There are a huge 21 different subtitle tracks on this DVD. I sampled the English subtitles, and whilst I felt that they abbreviated the dialogue way too much for my liking, they were generally accurate and true to the story.
This is a single sided, single layered disc, so there is no layer change.
There are five separate audio tracks on this DVD; English, French, German, Italian and Spanish. All are Dolby Digital 2.0 surround encoded (192Kb/s). I listened to the English track. I found the fidelity of the audio track to be noticeably low in some areas, as is evidenced by the surround format and low bitrate. A 5.1 mix would have been quite useful here, given the music and action oriented nature of several scenes.
The dialogue was easy to understand and there were no audio sync issues.
Various R&B artists are credited with providing original music for this DVD, and they complement the film well. One memorable song is The Best Things In Life Are Free by Luther Vandross and Janet Jackson.
Despite the audio track format limitations, I found that the surround channel was used well, such as in a dance club scene at 61:50 and in a car chase at 76:05.
With the use of a funky R&B score, the subwoofer does get a bit of a workout in the dance club scene mentioned above, and in some of the more action-oriented scenes.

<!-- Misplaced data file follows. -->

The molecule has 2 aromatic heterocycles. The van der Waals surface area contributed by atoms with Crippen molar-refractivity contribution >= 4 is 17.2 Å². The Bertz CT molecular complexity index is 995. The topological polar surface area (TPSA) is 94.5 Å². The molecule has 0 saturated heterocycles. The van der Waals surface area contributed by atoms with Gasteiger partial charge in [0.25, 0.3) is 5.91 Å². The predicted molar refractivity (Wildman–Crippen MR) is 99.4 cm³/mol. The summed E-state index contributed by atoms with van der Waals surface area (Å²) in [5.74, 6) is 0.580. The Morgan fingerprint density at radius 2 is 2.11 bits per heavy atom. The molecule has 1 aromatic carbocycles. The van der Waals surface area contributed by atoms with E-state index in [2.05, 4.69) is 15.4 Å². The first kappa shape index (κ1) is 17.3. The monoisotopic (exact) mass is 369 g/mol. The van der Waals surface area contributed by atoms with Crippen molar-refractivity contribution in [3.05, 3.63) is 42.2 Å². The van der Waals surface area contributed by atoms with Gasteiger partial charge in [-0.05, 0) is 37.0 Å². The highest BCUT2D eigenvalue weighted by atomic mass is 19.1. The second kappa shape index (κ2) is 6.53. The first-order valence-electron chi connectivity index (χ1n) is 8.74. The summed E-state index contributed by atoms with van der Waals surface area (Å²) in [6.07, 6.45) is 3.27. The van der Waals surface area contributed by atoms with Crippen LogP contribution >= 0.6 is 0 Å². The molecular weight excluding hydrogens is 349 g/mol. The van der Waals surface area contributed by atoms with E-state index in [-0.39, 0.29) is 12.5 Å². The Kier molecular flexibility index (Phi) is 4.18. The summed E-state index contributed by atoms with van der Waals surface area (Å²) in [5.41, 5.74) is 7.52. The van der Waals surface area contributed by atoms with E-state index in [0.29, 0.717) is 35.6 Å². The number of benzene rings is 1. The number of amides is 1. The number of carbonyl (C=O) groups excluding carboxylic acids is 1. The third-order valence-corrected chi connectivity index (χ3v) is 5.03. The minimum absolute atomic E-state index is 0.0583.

|Surround Channel Use|
NOTE: To view non-R4 releases, your equipment needs to be multi-zone compatible and usually also NTSC compatible.
The Region 4 version of this disc misses out on:
The Region 1 version of this disc misses out on:
The Region 4 version of this DVD is clearly the version of choice, with its 16x9 enhanced widescreen transfer.
Mo' Money is a mildly entertaining movie that isn't as funny as it should be.
The video transfer is decent, albeit with some flaws.
The audio is good, despite only being Dolby Digital 2.0
There are no decent extras to speak of.
|DVD||Sonken DV-2600 Progressive Scan, using RGB output|
|Display||Sony VPH-1251QM CRT Projector, 100" 4:3 screen, 2.2 gain. Calibrated with Video Essentials.|
|Audio Decoder||Built in to amplifier/receiver.|
|Speakers||Mordaunt Short MS95 mains, JBL center and 4 x surrounds, JBL sub|